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Are we done yet?

These inference rules may seem limited, and you may have some more general ones in mind. Soon, we'll see additional inference rules in the context of first-order logic, which will give us a richer set of proofs. In general, a hard problem is finding a language that is both expressive enough to describe the domain succinctly, but also limited enough to automate reasoning. This is a very practical issue in type checking and other program analysis. While it can be easy to find some program errors automatically, it is very difficult or impossible to guarantee that you can find all errors (of some specific kind, like type errors).

One thing we would like to eliminate is the need (at least technically) to restate structurally identical proofs, as discussed for commutativity. We will be able to add the idea of generalizing such proofs directly into the logic and inference rules.

Despite the desire for more flexible reasoning, we'd also like to consider whether we have more inference rules than are necessary. Are some of them redundant? This is similar to the software rule that we should have a single point of control, or the similar idea that libraries should provide exactly one way of doing something. In general, this is not easy to ensure. We have shown that some potential additional inference rules, like commutativity and associativity, weren't necessary. But we haven't shown our core inference rules to be minimal. What do you think? (See the homework exercise problems on the redundancy of not-elimination, not-introduction, and case-elimination.)

Distinctness of the approaches (optional)

You might be wondering — can we use propositional equivalences as axioms when using inference rules? The short answer is no. First, Boolean equivalences are pairs of formulas, whereas axioms are individual formulas. Second, none of our inference rules mention equivalences.

However, let's reword the question — could we use propositional equivalences when using inference rules? It would make sense to add an inference rule to allow this. One possibility would be an inference rule that turns an equivalence into an implication: “if we know φψφ ψ, then we know φψφ ψ.” Another possibility would be an inference rule that allows us to substitute equivalence subterms, as we do in equivalence proofs: “if we know φψφ ψ and θθ, then we know θ[φψ]θ[φψ], i.e., θθ, except with instances of φφ replaced by ψψ.” With either, we would also have to allow equivalence proofs as subproofs or lemmas in inference proofs.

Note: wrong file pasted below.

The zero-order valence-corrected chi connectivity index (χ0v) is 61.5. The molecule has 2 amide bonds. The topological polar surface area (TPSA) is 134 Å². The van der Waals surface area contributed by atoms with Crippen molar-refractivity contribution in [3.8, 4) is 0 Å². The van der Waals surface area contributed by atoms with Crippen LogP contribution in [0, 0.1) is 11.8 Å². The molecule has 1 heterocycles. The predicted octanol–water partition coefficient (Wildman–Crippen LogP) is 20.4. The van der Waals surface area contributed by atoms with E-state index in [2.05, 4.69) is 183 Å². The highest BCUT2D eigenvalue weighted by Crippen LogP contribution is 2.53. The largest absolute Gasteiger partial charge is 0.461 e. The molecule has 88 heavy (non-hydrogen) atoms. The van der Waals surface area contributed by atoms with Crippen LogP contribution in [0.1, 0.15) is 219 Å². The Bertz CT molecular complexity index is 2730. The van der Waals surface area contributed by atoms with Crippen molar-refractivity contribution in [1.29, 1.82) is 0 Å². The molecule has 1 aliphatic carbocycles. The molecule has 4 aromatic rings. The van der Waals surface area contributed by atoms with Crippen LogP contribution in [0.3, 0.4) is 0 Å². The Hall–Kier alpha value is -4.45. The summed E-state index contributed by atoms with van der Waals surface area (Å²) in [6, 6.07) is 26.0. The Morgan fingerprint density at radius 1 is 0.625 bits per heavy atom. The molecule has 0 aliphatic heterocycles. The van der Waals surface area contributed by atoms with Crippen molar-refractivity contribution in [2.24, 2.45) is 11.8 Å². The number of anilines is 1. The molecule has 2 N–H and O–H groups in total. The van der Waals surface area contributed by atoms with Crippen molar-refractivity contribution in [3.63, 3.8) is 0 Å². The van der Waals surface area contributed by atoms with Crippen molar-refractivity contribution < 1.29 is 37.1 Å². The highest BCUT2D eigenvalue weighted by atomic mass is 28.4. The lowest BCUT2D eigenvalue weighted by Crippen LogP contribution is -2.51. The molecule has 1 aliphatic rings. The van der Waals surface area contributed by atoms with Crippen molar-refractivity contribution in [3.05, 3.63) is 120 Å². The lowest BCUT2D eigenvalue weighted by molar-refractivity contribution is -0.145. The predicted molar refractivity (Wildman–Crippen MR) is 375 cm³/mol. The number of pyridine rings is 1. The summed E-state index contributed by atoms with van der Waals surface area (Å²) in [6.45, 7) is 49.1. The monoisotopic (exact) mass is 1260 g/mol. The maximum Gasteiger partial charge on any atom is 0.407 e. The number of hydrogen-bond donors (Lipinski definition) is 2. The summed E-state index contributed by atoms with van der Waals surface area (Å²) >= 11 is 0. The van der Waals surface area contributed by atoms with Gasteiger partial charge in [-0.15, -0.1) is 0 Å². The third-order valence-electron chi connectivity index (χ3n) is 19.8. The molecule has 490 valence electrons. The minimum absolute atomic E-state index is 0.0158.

Traditionally, and in our presentation, we do not combine equivalences and inference rules in any such way. The disadvantage of combining them is that instead of two relatively simple proof systems, you would have one more complicated proof system. It would be harder to learn all that you could do in such a system, and for theorists, it would be harder to prove things such as soundness and completeness for the combined system. In learning and describing proofs, it is best to keep them separate. However, the advantage would be shorter proofs. When using the combined system, you'd have flexibility to use whichever technique suited the current step best. In practice, people commonly combine these and other proof techniques.

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Definition of a lens

Lenses

A lens is a custom view of the content in the repository. You can think of it as a fancy kind of list that will let you see content through the eyes of organizations and people you trust.

What is in a lens?

Lens makers point to materials (modules and collections), creating a guide that includes their own comments and descriptive tags about the content.

Who can create a lens?

Any individual member, a community, or a respected organization.

What are tags? tag icon

Tags are descriptors added by lens makers to help label content, attaching a vocabulary that is meaningful in the context of the lens.

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